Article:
Chinese Space Launch Startup iSpace Nets US$172M Series B

iSpace will use the fresh funds to develop its space launch vehicle Hyperbola 2

Chinese aerospace startup iSpace has raised approximately US$172 million (RMB1,192.5 million) in a Series B funding round from a consortium of investors, the startup announced in a press release on Wednesday.

The round was led by Beijing Financial Street Capital Operation Center, CICC Alpha, Guanghe Xincheng, Taizhonghe Capital, Sequoia Capital China Fund, and CITIC Securities.

Other investors who participated in the round include China Merchants Securities, Xuanshi Tiancheng, Shanghai Science and Technology Fund, Yinshengtai Capital, Linglong Jinshan Equity Investment, Yaxiang Xingtai, Kailian Capital, Zhuhai Shunlian, and Nanping Baiyi, according to the statement.

Existing shareholders Jingwei China, CDH Investment, and Ganquan Capital also participated in the latest round of financing, the statement noted.

The fresh funds will be used to develop the startup’s ‘Hyperbola’ space launch vehicle, Focus One reusable liquid oxygen methane engines, and to build and train new talent and teams, the statement added.

Also known as Beijing Interstellar Glory Space Technology Ltd., iSpace became the first private company to launch a satellite that achieved orbit in July 2019. The startup’s first solid rocket Hyperbola 1 launched from the Gobi Desert and delivered two commercial satellites in an orbit roughly 300 kilometers above Earth.

The startup is currently working on the development of its second rocket Hyperbola 2, with a liquid oxygen-methane engine which is reusable, according to a report by SpaceNews. Hyperbola 2 also has vertical landing capabilities, similar to Falcon 9 of SpaceX.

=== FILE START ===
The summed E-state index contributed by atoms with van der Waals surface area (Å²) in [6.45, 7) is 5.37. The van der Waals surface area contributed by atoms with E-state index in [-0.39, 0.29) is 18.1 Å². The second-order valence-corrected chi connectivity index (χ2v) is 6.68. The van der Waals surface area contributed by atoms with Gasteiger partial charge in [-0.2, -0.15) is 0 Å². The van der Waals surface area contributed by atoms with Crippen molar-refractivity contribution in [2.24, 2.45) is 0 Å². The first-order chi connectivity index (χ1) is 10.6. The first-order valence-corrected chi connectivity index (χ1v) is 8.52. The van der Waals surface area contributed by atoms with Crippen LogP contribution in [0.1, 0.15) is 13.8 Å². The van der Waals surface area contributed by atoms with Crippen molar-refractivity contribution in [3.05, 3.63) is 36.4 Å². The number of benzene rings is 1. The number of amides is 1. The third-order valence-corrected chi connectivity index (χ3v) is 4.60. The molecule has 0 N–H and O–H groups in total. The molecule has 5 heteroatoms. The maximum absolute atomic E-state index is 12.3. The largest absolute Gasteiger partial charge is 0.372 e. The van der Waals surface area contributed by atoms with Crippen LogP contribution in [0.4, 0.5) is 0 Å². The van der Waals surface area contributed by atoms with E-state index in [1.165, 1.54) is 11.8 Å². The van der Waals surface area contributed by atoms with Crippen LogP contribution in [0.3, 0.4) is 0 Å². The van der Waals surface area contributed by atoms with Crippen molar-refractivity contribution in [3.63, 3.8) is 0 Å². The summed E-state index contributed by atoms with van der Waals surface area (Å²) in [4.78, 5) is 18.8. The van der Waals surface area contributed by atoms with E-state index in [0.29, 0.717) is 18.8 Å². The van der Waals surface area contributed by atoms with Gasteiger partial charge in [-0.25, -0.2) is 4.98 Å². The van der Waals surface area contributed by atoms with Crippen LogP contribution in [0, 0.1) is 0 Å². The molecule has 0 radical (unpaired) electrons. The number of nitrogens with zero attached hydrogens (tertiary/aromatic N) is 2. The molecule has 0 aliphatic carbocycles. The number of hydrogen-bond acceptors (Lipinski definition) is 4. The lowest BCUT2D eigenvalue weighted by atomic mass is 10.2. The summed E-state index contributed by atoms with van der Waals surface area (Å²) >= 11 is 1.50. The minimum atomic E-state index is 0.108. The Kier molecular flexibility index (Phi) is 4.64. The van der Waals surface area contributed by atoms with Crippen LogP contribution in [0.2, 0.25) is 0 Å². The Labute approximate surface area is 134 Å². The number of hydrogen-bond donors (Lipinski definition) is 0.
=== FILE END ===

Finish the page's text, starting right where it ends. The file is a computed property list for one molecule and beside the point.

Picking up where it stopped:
iSpace claims to have independently researched and developed the Focus One reusable liquid oxygen methane engine, and the startup has completed a series of ground tests such as full-system long-range trials, secondary start trials, and large-scale continuous variable thrust trials, the statement said.

Founded in 2016, iSpace plans to continue the commercial launch of the small solid launch vehicle Hyperbola 1, the small liquid reusable launch vehicle Hyperbola 2, and the medium liquid reusable launch vehicle Hyperbola 3. It also intends to continue research on Engine Focus One, the reusable liquid oxygen methane engine, the statement noted.

The startup plans to conduct a 100-kilometer-level vertical takeoff and landing test of the first sub-class of Hyperbola 2, and perform the first flight and first-class vertical recovery mission of the first flight of Hyperbola 2 in 2021, the statement added.

In the future, iSpace hopes to further explore suborbital travel and venture into commercial space station construction, other large-scale space applications, and deep space exploration, the press release added.

The startup has raised $276.5 million to date, including its current haul, according to Crunchbase data.

With low-orbit satellite internet picking up traction globally, the need for satellite launch vehicles is going to increase in the near future. According to a report by Frost And Sullivan, 20,425 satellites will be launched globally between 2019 and 2030.

Furthermore, the small satellite launch market is expected to reach $28 billion by 2030, representing a potentially huge market for companies like iSpace, the report noted.

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Monika Ghosh
Monika Ghosh is a Staff Writer at Jumpstart

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